WORLD ANTHROPOLOGICAL UNION

CONGRESS 2024​

SELECTED PANEL

( pn100 )

Caring, Rescuing, Eating: Thinking with Animals (and Meat) in Africa

Organizers

    Shaheed Tayob

    South Africa

    Stellenbosch University

    Face to Face/ On Site - Presence

    Noha Fikry

    Egypt

    University of Toronto

    Face to Face/ On Site - Presence

    Kezra Bradshaw

    South Africa

    Stellenbosch University

    Face to Face/ On Site - Presence

IUAES Affiliation: Anthropology of Food and Nutrition

IUAES Affiliation: Anthropology of the Middle East

Keywords:

Care; religion; food; nonhumans; animals

Abstract:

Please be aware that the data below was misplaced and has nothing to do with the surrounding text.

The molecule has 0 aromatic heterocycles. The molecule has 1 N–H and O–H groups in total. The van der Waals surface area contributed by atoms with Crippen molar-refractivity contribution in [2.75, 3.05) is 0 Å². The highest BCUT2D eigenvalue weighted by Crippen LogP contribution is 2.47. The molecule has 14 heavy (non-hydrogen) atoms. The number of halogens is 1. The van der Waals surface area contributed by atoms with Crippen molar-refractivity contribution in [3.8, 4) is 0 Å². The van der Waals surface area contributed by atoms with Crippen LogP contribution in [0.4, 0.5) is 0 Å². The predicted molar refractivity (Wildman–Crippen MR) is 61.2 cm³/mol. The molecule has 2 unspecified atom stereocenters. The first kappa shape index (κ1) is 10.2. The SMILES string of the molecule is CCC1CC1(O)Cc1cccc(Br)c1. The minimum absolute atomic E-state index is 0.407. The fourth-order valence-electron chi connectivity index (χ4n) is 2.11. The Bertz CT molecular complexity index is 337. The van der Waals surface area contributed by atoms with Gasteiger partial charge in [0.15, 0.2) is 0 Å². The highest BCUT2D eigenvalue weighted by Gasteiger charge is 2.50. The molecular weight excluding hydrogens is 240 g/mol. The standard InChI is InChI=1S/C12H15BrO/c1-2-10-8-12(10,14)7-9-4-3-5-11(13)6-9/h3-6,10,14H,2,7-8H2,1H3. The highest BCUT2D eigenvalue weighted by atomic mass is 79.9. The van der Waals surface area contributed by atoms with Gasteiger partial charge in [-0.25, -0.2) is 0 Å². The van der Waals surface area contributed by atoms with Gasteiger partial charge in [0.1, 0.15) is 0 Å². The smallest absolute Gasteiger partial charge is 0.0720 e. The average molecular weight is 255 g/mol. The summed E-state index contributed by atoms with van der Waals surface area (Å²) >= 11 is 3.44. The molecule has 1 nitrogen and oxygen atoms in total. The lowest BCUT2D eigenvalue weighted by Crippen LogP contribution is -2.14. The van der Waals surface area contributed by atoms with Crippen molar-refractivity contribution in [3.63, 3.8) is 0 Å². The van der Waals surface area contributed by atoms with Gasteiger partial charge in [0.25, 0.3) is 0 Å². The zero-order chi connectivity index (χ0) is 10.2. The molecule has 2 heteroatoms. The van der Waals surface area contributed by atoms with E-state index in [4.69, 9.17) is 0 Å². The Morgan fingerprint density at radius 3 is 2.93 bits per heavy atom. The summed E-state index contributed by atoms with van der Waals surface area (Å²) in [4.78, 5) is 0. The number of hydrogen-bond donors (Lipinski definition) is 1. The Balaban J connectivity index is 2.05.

Guided by the Congress call to think across geographical and sociopolitical differences, this panel brings together anthropologists working on/in South Africa, India, and Egypt. Studying food animals, street animals, and economies of meat, the conveners aim to build on & put in conversation existing libraries on post-humanism, care, food, religion, and intimacies. While animal production and husbandry easily yields itself to a discussion on food security and feeding populations, we highlight the centrality of a human-animal intimacy central to providing meat and understanding care in our worlds. In the context of the Global South specifically, scholarly discussions surrounding food are mainly limited to discussions of food security and sovereignty, caloric intakes and nutritional deficiencies, increasing food and meat imports, and changing agrarian realities (Ayeb and Bush 2019; Dixon 2015; Galal 2002; Rouchdy and Hamdy 2017; Henderson 2019; Barnes 2022). By contrast, little has been written on the role of animals and the value of human-animal relations in food production, consumption, or care in the region. While posthumanism is a growing subdiscipline largely in the Global North, animals have been remarkably absent in scholarly research in Africa and the Global South, and it is the interstices of food, care, and human-animal relations that this panel invokes as insightful to a more nuanced understanding of intimacy and food in Africa and beyond. Some key questions that this panel tackles are: How are animals/nonhumans useful as an entry point for understanding the politics of value and power in Africa & the Global South? What are the forms of human-animal relations of care (& violence) that are present in the region? How do we write about animals in ethnographically rigorous and geopolitically relevant ways? How do different animals matter in the region & what roles do they play in local economies and ecologies?